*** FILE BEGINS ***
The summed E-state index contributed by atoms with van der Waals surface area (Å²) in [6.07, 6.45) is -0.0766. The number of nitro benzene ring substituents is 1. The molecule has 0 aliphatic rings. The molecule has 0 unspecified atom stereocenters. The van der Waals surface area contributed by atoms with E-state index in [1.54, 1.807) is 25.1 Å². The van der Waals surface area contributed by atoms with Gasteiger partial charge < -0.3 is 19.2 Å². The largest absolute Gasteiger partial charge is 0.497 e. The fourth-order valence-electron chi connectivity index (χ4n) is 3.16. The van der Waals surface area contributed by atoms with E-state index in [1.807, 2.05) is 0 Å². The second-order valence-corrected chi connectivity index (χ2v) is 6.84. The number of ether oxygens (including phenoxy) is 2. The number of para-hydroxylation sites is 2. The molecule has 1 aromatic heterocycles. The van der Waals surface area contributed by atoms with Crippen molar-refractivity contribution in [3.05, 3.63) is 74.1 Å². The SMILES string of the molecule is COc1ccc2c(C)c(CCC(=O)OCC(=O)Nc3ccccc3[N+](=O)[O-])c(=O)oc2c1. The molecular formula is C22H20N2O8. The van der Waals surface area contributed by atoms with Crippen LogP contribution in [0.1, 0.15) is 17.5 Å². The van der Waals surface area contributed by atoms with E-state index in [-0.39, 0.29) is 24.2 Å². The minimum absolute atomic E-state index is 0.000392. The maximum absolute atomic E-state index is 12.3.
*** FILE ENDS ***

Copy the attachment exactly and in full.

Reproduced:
The summed E-state index contributed by atoms with van der Waals surface area (Å²) in [6.07, 6.45) is -0.0766. The number of nitro benzene ring substituents is 1. The molecule has 0 aliphatic rings. The molecule has 0 unspecified atom stereocenters. The van der Waals surface area contributed by atoms with E-state index in [1.54, 1.807) is 25.1 Å². The van der Waals surface area contributed by atoms with Gasteiger partial charge < -0.3 is 19.2 Å². The largest absolute Gasteiger partial charge is 0.497 e. The fourth-order valence-electron chi connectivity index (χ4n) is 3.16. The van der Waals surface area contributed by atoms with E-state index in [1.807, 2.05) is 0 Å². The second-order valence-corrected chi connectivity index (χ2v) is 6.84. The number of ether oxygens (including phenoxy) is 2. The number of para-hydroxylation sites is 2. The molecule has 1 aromatic heterocycles. The van der Waals surface area contributed by atoms with Crippen molar-refractivity contribution in [3.05, 3.63) is 74.1 Å². The SMILES string of the molecule is COc1ccc2c(C)c(CCC(=O)OCC(=O)Nc3ccccc3[N+](=O)[O-])c(=O)oc2c1. The molecular formula is C22H20N2O8. The van der Waals surface area contributed by atoms with Crippen LogP contribution in [0.1, 0.15) is 17.5 Å². The van der Waals surface area contributed by atoms with E-state index in [-0.39, 0.29) is 24.2 Å². The minimum absolute atomic E-state index is 0.000392. The maximum absolute atomic E-state index is 12.3.